Corporations, Crime and Accountability (Theories of by Brent Fisse

By Brent Fisse

This e-book explains why responsibility for company crime is never imposed lower than the current legislation, and proposes recommendations that might support to increase accountability to quite a lot of actors. The authors strengthen an responsibility version below which the courts and firms interact by way of having the legislation harness the inner disciplinary platforms of organisations. during this approach responsibility will be completed throughout a much wider entrance than could rather be attainable.

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Giddens takes issue with Popper's methodological individualism, correctly in our view: see Popper, II The Open Society and Its Enemies, 98. Giddens argues persuasively, in our view, in Central Problems in Social Theory, 95, that Popper's claim only seems a truism if we understand 'individual' to mean something like 'human organism'. 22 For example, an investor may sell in anticipation of reduced profits and thereby defeat a causal law that reduced profits will be followed by a fall in share price.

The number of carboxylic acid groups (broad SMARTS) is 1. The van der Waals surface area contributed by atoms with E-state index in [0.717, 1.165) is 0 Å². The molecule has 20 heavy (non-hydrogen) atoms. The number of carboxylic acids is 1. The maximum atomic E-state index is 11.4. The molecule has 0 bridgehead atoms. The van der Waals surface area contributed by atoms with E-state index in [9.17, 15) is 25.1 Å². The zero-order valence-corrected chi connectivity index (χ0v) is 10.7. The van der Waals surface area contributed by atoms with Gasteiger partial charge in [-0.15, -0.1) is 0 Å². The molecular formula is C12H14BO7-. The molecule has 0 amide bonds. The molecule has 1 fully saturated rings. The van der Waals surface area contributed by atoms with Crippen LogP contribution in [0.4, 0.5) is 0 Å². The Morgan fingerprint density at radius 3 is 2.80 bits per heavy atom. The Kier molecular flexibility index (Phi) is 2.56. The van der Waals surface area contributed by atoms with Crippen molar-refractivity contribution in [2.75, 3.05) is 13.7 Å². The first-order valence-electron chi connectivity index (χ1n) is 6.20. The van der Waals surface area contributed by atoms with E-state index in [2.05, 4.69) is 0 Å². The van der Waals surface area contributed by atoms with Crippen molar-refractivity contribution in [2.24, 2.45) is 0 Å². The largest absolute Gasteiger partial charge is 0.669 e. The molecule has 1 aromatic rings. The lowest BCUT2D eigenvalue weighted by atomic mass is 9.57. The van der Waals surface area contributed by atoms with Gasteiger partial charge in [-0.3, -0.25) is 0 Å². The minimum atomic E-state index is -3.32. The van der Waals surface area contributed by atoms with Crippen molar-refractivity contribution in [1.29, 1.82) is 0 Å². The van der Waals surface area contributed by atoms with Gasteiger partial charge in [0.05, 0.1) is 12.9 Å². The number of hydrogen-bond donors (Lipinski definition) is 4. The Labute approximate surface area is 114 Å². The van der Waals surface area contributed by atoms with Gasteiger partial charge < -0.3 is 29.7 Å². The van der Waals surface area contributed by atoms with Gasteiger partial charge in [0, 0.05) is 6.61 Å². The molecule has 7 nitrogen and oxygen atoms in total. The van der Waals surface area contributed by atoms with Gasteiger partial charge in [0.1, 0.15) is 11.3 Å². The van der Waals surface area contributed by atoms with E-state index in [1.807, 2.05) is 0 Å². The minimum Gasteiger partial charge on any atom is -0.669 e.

31 If responsibility is conceived as a metaphysical concept, then the intrinsic features of responsible entities assume special importance. , 69, where Geertz also comments on the 'familiar trajectory' of 'the hermeneutic circle'. See further Coleman, Individual Interests and Collective Action, 266. Walt, Laufer and Schlegel in 'Corporations, Persons and Corporate Criminal Liability' suggest that the issue is whether successful predictive or explanatory theories make ineliminable reference to corporations.

Nor was the Commission prepared to blame the personnel in the flight operations centre. Rather, condemnation was directed at 'the incompetent administrative airline procedures 34 See further French, Collective and Corporate Responsibility, French, 'Types of Collectivities and Blame', 166; Lucas, The Principles of Politics, 281; Donaldson, Corporations and Morality; Dworkin, Law's Empire, 168—75; S. Cohen, 'Human Rights and Crimes of the State'. But see Dan-Cohen, Rights, Persons, and Organizations, chs 2-3 (corporations analysed not as moral agents but as 'intelligent machines'); Velasquez, 'Why Corporations Are Not Morally Responsible for Anything They Do'.

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